Massachusetts biotechnology company Moderna appears to be leading the way in its effort to create a vaccine for the coronavirus.
In fact, their stock soared “as much as 39% to record highs in early Monday trading” according to Business Insider amidst encouraging results from their early human trials.
Eight participants who were given “low and medium doses of Moderna’s vaccine had blood levels of virus-fighting antibodies that were similar or greater than those in recovered COVID-19 patients,” the Washington Post reported. “That suggests, but doesn’t prove, that it triggers some level of immunity.”
Another 17 people in the trial had an immune response that registered at a level similar or greater than patients who’ve recovered from COVID-19. However, scientists haven’t yet tested if the antibodies they produced actually neutralized the coronavirus.
Companies and countries across the world are in a race to create a vaccine that can be mass distributed as soon as possible. But vaccine experts have noted that while accelerated timelines are theoretically possible, they are “extremely optimistic,” as so many phases are required before a vaccine is safe to be distributed to the public.
NBC medical correspondent Dr. John Torres elaborates on the vaccine phases and projected timelines in a TODAY interview with Hota Kotb.
“This is good news because we’re getting steps forward in the vaccine process here, but [Moderna] still has two more phases to go through,” said Torres. “They’ll do a phase 2 which is about 600 people, and then they’ll do a big phase 3. They think they’ll start that one in July. That’s the one that’s gonna give us a lot of answers. If they get through that, then we’ll get the vaccine; keeping our fingers crossed.”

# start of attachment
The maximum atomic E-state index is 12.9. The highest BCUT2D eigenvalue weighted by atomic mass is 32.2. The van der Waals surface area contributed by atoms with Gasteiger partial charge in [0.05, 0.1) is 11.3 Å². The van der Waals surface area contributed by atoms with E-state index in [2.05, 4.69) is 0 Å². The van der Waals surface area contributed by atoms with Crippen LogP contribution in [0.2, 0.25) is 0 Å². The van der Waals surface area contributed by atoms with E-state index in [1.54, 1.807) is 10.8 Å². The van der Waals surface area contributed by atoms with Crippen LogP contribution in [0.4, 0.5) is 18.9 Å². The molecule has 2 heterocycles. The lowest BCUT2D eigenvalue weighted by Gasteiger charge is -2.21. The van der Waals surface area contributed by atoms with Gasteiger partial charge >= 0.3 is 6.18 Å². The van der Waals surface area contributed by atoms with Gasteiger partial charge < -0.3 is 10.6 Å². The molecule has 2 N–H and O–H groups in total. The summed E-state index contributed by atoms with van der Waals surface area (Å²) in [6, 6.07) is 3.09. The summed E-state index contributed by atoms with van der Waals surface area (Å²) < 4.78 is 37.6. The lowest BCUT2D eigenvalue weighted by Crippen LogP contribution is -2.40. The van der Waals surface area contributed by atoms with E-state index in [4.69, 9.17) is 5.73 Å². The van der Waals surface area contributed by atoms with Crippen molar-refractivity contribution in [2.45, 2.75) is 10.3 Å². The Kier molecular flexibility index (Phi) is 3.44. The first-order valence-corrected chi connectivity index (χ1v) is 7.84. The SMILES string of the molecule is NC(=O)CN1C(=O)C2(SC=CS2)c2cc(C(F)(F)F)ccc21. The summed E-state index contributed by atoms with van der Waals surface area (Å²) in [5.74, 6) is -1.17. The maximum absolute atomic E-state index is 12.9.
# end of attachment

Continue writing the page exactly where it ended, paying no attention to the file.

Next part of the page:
So what does that mean in terms of when the public will be seeing a vaccine available?
That’s the question that’s even tougher to answer with certainty.
“That usually takes months or years—in this case, they’re hoping months, so again I think that 12-18 month is probably somewhat expected,” remarked Torres. “So we’re talking sometime after the new year I think is when we’ll get it. Maybe before if things fall into place really well.”
Another point worthy of note regarding the early vaccine phase for Moderna was brought up by Daniel Salmon, Director of the Institute for Vaccine Safety at the Johns Hopkins Bloomberg School of Public Health.
“I would certainly take this as good news, and it’s certainly worth moving forward” into later-stage trials, said Salmon. “There’s just historically, if you look at vaccine development, lots of vaccines that look good out of Phase 1 that don’t turn out to be good products.”
Hear more on this story in the TODAY interview with Hota Kotb and Dr. John Torres below.